Thursday, August 1, 2013

A Theology "As If"

8/1/2013—I have been reading in the theology of one of the giants of the 20th century, Hans Urs von Balthasar. Balthasar was a Swiss theologian and priests who died in 1988. He was one of the most important theological figures of the 20th century. Perhaps his most significant work was a three volume theology exploring the good, the true and the beautiful: The Glory of the Lord, Theo-Logic and Theo-Drama.

To read Balthasar is to be reminded of the greatness of the Christian message. I read yesterday about the core of the gospel, which is the broken heart of God poured out for humanity. I read today about the radical implications of the incarnation – – how it changes all of our understandings of everything we are and do. Put the matter crudely, now that God is all in, we each must also be all in.

In particular, Balthasar uses the image of marriage in his interpretation of St. Paul to explore incarnation. When the Old Testament speaks of marriage, Balthasar believes it is dealing with the juridical and ethical concept. But when marriage is referenced in the New Testament, as in the marriage of Christ and his church, the emphasis is on one flesh. Transferred to incarnation itself, this means that God and creation are now one flesh.

The implications of Balthasar’s thought are rich and startling. But I don’t wish to address them this second. Rather, the question is, what difference does it make if the incarnation is not true?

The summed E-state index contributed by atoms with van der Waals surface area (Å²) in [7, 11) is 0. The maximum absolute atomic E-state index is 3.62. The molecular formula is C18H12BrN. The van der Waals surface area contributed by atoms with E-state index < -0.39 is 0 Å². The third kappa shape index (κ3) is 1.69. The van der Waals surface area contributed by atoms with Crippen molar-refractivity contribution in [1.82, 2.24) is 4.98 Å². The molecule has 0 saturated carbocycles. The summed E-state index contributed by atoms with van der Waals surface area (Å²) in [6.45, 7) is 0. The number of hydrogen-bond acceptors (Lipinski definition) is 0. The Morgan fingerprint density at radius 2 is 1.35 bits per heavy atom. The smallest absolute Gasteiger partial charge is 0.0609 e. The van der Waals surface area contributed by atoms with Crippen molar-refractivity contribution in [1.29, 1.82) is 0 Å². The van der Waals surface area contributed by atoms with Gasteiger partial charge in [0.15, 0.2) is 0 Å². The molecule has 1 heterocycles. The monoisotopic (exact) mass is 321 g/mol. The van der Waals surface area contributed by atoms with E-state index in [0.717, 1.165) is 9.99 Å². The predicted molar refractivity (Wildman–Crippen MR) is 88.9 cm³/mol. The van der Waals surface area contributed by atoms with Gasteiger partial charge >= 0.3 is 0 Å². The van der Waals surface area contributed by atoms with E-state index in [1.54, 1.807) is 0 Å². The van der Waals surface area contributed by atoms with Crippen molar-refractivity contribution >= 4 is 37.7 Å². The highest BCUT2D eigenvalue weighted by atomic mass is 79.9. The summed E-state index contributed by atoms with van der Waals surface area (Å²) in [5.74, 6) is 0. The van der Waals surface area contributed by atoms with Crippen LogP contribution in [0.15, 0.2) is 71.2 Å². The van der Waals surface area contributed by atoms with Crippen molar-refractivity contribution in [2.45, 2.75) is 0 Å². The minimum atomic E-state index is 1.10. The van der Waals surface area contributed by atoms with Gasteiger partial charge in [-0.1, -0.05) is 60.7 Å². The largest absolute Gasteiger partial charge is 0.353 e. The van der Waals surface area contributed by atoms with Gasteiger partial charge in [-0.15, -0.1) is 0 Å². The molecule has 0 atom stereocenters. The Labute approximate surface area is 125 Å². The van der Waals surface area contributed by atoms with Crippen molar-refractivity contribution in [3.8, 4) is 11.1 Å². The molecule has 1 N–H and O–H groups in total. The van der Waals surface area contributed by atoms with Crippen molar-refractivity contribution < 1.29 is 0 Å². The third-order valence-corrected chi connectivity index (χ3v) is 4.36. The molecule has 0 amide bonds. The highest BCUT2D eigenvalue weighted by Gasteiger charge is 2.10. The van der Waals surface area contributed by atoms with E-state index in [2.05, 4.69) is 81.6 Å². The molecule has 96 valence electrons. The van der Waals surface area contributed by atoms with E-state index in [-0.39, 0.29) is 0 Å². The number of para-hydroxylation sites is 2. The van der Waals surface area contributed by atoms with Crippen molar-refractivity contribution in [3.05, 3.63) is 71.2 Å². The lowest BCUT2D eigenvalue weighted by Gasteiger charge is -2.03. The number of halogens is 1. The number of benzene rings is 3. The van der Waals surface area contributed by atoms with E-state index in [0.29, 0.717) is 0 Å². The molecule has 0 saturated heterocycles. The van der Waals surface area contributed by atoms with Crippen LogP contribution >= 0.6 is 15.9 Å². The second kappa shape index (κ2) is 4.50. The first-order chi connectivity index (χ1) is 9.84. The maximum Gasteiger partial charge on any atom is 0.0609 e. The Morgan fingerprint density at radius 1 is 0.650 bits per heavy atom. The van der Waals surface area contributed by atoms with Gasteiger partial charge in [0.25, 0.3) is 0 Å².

This is the key question for secularists like myself who are plainly in love with Christian theological thought. Somehow, we need to live by the insights of religion even though we cannot accept the premises of our religions.

Surprisingly, this matter has actually been thought about in a slightly different context years ago. The work is entitled The Philosophy of As If: a System of the Theoretical, Practical and Religious Fictions of Mankind. The book was written in 1911 by the German philosopher Hans Vaihinger.

Vaihinger’s view was that while sensations and feelings are real, the rest of human knowledge consists of fictions that can be held to be true pragmatically but cannot be discovered to be true or not. Vaihinger asked whether it is useful to act “as if” these fictions are true.

I wonder if Vaihinger might represent a way out for secularism. It’s better to live as if our religions are true even though they are not.

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